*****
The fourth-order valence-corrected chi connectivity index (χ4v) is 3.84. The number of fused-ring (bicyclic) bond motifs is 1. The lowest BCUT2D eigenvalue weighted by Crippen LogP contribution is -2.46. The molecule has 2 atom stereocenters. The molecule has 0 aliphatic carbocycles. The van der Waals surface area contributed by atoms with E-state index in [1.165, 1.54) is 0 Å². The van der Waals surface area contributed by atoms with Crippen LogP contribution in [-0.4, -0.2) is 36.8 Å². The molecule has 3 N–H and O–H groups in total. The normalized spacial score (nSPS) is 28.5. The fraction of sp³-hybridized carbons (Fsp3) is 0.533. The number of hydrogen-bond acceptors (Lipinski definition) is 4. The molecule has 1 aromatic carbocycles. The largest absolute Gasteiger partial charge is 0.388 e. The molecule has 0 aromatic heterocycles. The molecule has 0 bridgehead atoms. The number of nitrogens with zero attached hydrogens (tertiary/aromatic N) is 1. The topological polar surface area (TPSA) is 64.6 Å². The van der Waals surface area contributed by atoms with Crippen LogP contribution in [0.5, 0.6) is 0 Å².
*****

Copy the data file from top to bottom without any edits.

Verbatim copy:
The fourth-order valence-corrected chi connectivity index (χ4v) is 3.84. The number of fused-ring (bicyclic) bond motifs is 1. The lowest BCUT2D eigenvalue weighted by Crippen LogP contribution is -2.46. The molecule has 2 atom stereocenters. The molecule has 0 aliphatic carbocycles. The van der Waals surface area contributed by atoms with E-state index in [1.165, 1.54) is 0 Å². The van der Waals surface area contributed by atoms with Crippen LogP contribution in [-0.4, -0.2) is 36.8 Å². The molecule has 3 N–H and O–H groups in total. The normalized spacial score (nSPS) is 28.5. The fraction of sp³-hybridized carbons (Fsp3) is 0.533. The number of hydrogen-bond acceptors (Lipinski definition) is 4. The molecule has 1 aromatic carbocycles. The largest absolute Gasteiger partial charge is 0.388 e. The molecule has 0 aromatic heterocycles. The molecule has 0 bridgehead atoms. The number of nitrogens with zero attached hydrogens (tertiary/aromatic N) is 1. The topological polar surface area (TPSA) is 64.6 Å². The van der Waals surface area contributed by atoms with Crippen LogP contribution in [0.5, 0.6) is 0 Å².